Common Software Design Patterns
Adapted from: Head First Design Patterns. Please buy the book, it’s quite amazing.
Also check out: Big-O Cheat Sheet
Provides an interface for creating families of related or dependent objects without specifying their concrete classes
Converts interface of a class to another interface that a consumer expects. The consumer would not be able to use the original class otherwise.
Encapsulates a request as an object
Allows composing objects into tree structures, to describe hierarchy. Lets consumers treat individual objects and compositions uniformally.
A flexible way to attach functionality to an object dynamically, without using subclassing.
Provides a higher-level interface that provides simpler way of interacting with a composite system than using the individual interfaces of the components that make up the system.
Interface for creating an object, but lets subclasses decide which class to instantiate. Factory Method lets a class defer instantiation to subclasses
A universal way to access elements of an aggregate object sequentially, regardless of the inner nature or implementation of the aggregate object.
Common approach to complex application design that separates code components into three buckets: Models, Views and Controllers, allowing seperation of business logic from the presentation.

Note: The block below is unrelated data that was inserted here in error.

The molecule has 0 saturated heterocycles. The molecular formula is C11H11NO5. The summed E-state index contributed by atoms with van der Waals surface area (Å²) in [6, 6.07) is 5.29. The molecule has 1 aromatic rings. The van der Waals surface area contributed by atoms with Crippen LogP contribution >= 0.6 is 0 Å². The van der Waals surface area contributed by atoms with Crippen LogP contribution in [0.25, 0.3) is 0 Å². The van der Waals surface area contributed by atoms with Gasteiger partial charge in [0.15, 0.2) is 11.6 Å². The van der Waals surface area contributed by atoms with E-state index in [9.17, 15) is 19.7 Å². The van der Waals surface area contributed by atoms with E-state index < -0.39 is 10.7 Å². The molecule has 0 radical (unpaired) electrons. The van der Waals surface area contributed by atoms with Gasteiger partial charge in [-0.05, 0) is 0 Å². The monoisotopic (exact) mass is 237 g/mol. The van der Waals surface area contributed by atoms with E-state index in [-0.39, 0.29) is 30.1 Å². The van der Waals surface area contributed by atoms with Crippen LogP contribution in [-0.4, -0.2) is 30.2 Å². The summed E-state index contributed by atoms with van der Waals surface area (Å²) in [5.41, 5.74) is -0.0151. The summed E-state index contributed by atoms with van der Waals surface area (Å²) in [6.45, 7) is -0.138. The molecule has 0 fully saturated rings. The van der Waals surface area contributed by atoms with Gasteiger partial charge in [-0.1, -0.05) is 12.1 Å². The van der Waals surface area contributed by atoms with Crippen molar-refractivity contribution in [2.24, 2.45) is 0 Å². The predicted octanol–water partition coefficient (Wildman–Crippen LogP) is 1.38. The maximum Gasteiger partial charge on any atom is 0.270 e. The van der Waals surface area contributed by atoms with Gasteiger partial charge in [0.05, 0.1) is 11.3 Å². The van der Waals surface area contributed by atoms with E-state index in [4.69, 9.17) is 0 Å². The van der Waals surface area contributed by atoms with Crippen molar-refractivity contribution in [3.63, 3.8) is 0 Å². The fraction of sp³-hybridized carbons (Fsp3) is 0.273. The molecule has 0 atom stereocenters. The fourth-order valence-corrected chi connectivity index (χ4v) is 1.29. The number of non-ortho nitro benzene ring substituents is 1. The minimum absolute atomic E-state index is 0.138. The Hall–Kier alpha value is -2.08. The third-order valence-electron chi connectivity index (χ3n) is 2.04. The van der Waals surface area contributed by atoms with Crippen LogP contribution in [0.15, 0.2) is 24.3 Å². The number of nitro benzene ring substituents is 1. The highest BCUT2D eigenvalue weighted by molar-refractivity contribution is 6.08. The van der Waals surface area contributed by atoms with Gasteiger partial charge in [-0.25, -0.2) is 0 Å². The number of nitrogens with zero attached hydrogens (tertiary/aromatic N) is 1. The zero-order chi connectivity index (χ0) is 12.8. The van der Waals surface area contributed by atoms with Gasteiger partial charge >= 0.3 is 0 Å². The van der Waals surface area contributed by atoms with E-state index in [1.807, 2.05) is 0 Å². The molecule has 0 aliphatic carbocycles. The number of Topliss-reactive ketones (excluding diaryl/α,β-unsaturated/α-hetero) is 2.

Observer pattern provides a mechanism to establish one-to-many dependency between objects, so that “dependents” can be notified when the “observed” object changes its state.
Proxy (Protection, Remote, Virtual)
A proxy object is a surrogate or a placeholder for another object. Typical use-cases include when access to the “original” object needs to be protected because it is either: requiring security (Protection Proxy), happens over-the-network (Remote) or is otherwise expensive (Virtual).
Ensure that a class has only one instance and provide global pont of access to that instance.
A way for an object to change its behavior based on its internal state. Typically used as a cleaner alternative to long list of conditional statements. Similar in nature to the Strategy pattern.
Provides a way to encapsulate interchangeable algorithms, selecting which algorithm to use at runtime.
defines the skeleton of an algorithm in a method, deferring some steps to subclasses. Subclasses may redefne some steps of the algorithm at runtime, without changing the algorithm structure.